Income Tax Facts.
Births, deaths and marriages during
the year 192d%ffect materially income
tax returns for that gear.
Millions of babies were added, to
family circles, each of whom brings
an exemption of 4200 in the parents'
income tax return.
Widows and widowers who lost their
husbands and wives during the year
are especially affected. They are
single for the purposes of the income
tax law and are granted only an ex
emption of $1,000, unless the head of
a family.
Persons who were divorced-or sepa
rated by mutual agreement during the
year also must consider themselves as
single persons.
The status of the taxpayer on De
cember 31,1920,determines the amount
of the exemptions. If on that day the
taxpayer was married and living with
wife or husband claim may be made
for the $2,000 exemption. If single,*or
married and not living with wife or
husband on December 31, the exemp
tion is only $1,000.
Persons who reached majority dur
ing the year and whose earnings for
that period amounted to $1,000 or
more, or $2,000 or more, according to
their marital status, must file a return
and pay a tax on their net income in
excess of those amounts.
To avoid penalty the return must be
in the hands of the collector of in
ternal revenue for the district in
which the taxpayer lives or has his
principal place of business on or be
fore midnight of March 15, 1921.
Cambridge and Princeton High School
Basketball Teams Clash and
Visitors Lose Out.
The Princeton high boys' team de
feated the Cambridge quint in the
high school gymnasium last Friday
evening by the extremely low score of
10 to 5.
In spite of the fact that the local
team came out with a new lineup,
it showed ability in advancing the ball
and keeping possession of it to such
an extent that the Cambridge quint
was given little opportunity for of
fensive playing.
The defense of the locals also
proved a baffler for the yisitors, and
the few points they were able to cage
were made by long shots from the
center of the floor.
Although the local team played a
wonderful offensive game, it seemed
to be_unaHe-to connect with the bas
ket. Shot after shot failed and it is
for this reason that the final score is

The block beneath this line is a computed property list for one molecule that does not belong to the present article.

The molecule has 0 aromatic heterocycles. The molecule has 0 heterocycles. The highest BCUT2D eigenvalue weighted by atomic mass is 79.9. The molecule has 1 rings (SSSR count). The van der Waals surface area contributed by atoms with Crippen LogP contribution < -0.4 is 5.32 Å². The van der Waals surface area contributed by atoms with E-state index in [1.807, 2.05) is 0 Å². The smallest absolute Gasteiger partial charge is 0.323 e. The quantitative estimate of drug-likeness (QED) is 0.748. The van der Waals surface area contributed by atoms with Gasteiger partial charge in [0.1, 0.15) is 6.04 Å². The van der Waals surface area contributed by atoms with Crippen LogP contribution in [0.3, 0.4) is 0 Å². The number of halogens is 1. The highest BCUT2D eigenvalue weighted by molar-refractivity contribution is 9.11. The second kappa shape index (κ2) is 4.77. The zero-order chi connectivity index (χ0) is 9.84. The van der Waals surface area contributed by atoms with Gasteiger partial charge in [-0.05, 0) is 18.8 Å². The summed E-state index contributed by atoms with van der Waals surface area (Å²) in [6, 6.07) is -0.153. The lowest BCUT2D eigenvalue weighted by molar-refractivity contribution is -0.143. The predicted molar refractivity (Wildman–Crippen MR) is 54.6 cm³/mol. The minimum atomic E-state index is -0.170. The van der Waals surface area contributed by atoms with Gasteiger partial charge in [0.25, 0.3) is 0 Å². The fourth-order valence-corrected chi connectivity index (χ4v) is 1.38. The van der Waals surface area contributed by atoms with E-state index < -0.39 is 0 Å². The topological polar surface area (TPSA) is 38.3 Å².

not a true indication of the relative
strength of the two teams. Had the
local tossers been able to cage even
the ordinary percentage of trios the
score would have assumed a different
aspect. With the same dash and drive
on the offensive and any kind of luck
in scoring, the local team ought to be
able to give a good account of itself
in the future.
Civic Betterment Club Entertains 170
Out of Town Guests at Rest
Room on Saturday.
The members of the Civic Better
ment club were hostesses to all visitors
at the rest room on Saturday after
noon. Hot coffee and doughnuts were
served to 170 out of town guests and
all the ladies enjoyed a most pleasant
social afternoon.
The room is particularly attractive,
neat, well lighted and comfortably
furnished. It is open to all women ev
ery day in the week, except Sunday,
from 1:00 to 5:30. It is hoped that
women coming into town from the
farms will find the room especially
An Excellent Concert.
One of the most enjoyable concerts
which it has ever been the good for
tune of Princeton to enjoy was given
by the Mendelssohn Musical club last
Thursday evening in the high school
-auditorium. This orchestra is a fine
organizationone of the finest play
ing on the lyceum course. The pro
gram was so varied that everyone was
It is unusual for so fine an orches
tra to consent to give other than a
classical program, but it gave both
classical and popular numbers which
were alike so splendidly rendered that
each was a delight to the audience.
Howard Everts, the director and
flutist, has a wide reputation, having
been soloist in Innes' famous band for
a number of years. John Burch also
is well known in musical circles, hav
ing been a soloist in a number of not
ed orchestras and bands. Each one
of the young women who composed the
remainder of the orchestra proved her
self an artist on her particular in
If it is possible to secure the Men
delsshon Musical club for a concert